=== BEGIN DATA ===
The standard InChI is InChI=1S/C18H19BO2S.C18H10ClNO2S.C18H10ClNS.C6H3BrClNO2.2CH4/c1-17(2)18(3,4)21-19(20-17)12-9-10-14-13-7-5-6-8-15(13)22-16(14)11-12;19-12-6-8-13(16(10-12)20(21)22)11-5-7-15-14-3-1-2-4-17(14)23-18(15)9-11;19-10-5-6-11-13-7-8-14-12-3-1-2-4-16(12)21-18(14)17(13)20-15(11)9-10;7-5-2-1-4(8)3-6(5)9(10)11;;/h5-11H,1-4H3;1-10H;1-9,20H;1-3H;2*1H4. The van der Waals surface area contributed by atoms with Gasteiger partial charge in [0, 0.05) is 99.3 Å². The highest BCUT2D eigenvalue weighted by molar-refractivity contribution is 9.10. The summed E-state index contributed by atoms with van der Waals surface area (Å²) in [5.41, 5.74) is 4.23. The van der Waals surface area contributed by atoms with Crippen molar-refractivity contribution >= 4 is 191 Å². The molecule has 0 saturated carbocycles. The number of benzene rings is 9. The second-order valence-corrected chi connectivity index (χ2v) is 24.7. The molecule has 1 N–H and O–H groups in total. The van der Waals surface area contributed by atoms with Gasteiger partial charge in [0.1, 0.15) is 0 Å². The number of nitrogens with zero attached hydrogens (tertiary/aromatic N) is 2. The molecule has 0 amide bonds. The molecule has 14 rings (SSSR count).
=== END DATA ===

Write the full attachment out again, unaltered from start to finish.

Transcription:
The standard InChI is InChI=1S/C18H19BO2S.C18H10ClNO2S.C18H10ClNS.C6H3BrClNO2.2CH4/c1-17(2)18(3,4)21-19(20-17)12-9-10-14-13-7-5-6-8-15(13)22-16(14)11-12;19-12-6-8-13(16(10-12)20(21)22)11-5-7-15-14-3-1-2-4-17(14)23-18(15)9-11;19-10-5-6-11-13-7-8-14-12-3-1-2-4-16(12)21-18(14)17(13)20-15(11)9-10;7-5-2-1-4(8)3-6(5)9(10)11;;/h5-11H,1-4H3;1-10H;1-9,20H;1-3H;2*1H4. The van der Waals surface area contributed by atoms with Gasteiger partial charge in [0, 0.05) is 99.3 Å². The highest BCUT2D eigenvalue weighted by molar-refractivity contribution is 9.10. The summed E-state index contributed by atoms with van der Waals surface area (Å²) in [5.41, 5.74) is 4.23. The van der Waals surface area contributed by atoms with Crippen molar-refractivity contribution >= 4 is 191 Å². The molecule has 0 saturated carbocycles. The number of benzene rings is 9. The second-order valence-corrected chi connectivity index (χ2v) is 24.7. The molecule has 1 N–H and O–H groups in total. The van der Waals surface area contributed by atoms with Gasteiger partial charge in [0.1, 0.15) is 0 Å². The number of nitrogens with zero attached hydrogens (tertiary/aromatic N) is 2. The molecule has 0 amide bonds. The molecule has 14 rings (SSSR count).